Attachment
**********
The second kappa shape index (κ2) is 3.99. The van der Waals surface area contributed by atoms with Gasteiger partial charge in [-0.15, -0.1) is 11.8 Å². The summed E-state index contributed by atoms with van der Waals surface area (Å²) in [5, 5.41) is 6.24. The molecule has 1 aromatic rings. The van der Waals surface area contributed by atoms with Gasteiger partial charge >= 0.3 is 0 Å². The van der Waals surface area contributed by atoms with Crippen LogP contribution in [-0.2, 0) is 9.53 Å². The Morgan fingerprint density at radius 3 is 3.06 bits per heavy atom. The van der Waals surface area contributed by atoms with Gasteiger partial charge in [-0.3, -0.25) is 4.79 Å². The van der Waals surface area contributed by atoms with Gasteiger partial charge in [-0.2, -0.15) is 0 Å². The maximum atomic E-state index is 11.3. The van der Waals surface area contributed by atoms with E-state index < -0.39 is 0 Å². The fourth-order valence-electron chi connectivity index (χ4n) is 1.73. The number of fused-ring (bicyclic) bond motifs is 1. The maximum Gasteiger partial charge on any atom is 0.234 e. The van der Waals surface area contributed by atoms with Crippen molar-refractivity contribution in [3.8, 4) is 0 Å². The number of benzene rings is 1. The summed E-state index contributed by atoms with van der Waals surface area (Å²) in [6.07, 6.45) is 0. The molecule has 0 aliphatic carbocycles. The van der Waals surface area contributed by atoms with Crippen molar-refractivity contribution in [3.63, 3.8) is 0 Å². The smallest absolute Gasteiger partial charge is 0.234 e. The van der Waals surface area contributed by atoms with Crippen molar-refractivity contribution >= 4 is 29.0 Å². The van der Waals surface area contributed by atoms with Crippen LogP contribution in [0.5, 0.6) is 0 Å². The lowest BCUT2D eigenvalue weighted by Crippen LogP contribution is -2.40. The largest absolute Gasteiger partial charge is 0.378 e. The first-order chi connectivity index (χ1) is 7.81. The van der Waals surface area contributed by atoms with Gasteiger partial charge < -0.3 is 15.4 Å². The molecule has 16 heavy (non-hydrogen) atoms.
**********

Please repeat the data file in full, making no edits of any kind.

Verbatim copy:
The second kappa shape index (κ2) is 3.99. The van der Waals surface area contributed by atoms with Gasteiger partial charge in [-0.15, -0.1) is 11.8 Å². The summed E-state index contributed by atoms with van der Waals surface area (Å²) in [5, 5.41) is 6.24. The molecule has 1 aromatic rings. The van der Waals surface area contributed by atoms with Gasteiger partial charge >= 0.3 is 0 Å². The van der Waals surface area contributed by atoms with Crippen LogP contribution in [-0.2, 0) is 9.53 Å². The Morgan fingerprint density at radius 3 is 3.06 bits per heavy atom. The van der Waals surface area contributed by atoms with Gasteiger partial charge in [-0.3, -0.25) is 4.79 Å². The van der Waals surface area contributed by atoms with Gasteiger partial charge in [-0.2, -0.15) is 0 Å². The maximum atomic E-state index is 11.3. The van der Waals surface area contributed by atoms with E-state index < -0.39 is 0 Å². The fourth-order valence-electron chi connectivity index (χ4n) is 1.73. The number of fused-ring (bicyclic) bond motifs is 1. The maximum Gasteiger partial charge on any atom is 0.234 e. The van der Waals surface area contributed by atoms with Crippen molar-refractivity contribution in [3.8, 4) is 0 Å². The number of benzene rings is 1. The summed E-state index contributed by atoms with van der Waals surface area (Å²) in [6.07, 6.45) is 0. The molecule has 0 aliphatic carbocycles. The van der Waals surface area contributed by atoms with Crippen molar-refractivity contribution in [3.63, 3.8) is 0 Å². The smallest absolute Gasteiger partial charge is 0.234 e. The van der Waals surface area contributed by atoms with Crippen molar-refractivity contribution >= 4 is 29.0 Å². The van der Waals surface area contributed by atoms with Crippen LogP contribution in [0.5, 0.6) is 0 Å². The lowest BCUT2D eigenvalue weighted by Crippen LogP contribution is -2.40. The largest absolute Gasteiger partial charge is 0.378 e. The first-order chi connectivity index (χ1) is 7.81. The van der Waals surface area contributed by atoms with Gasteiger partial charge < -0.3 is 15.4 Å². The molecule has 16 heavy (non-hydrogen) atoms.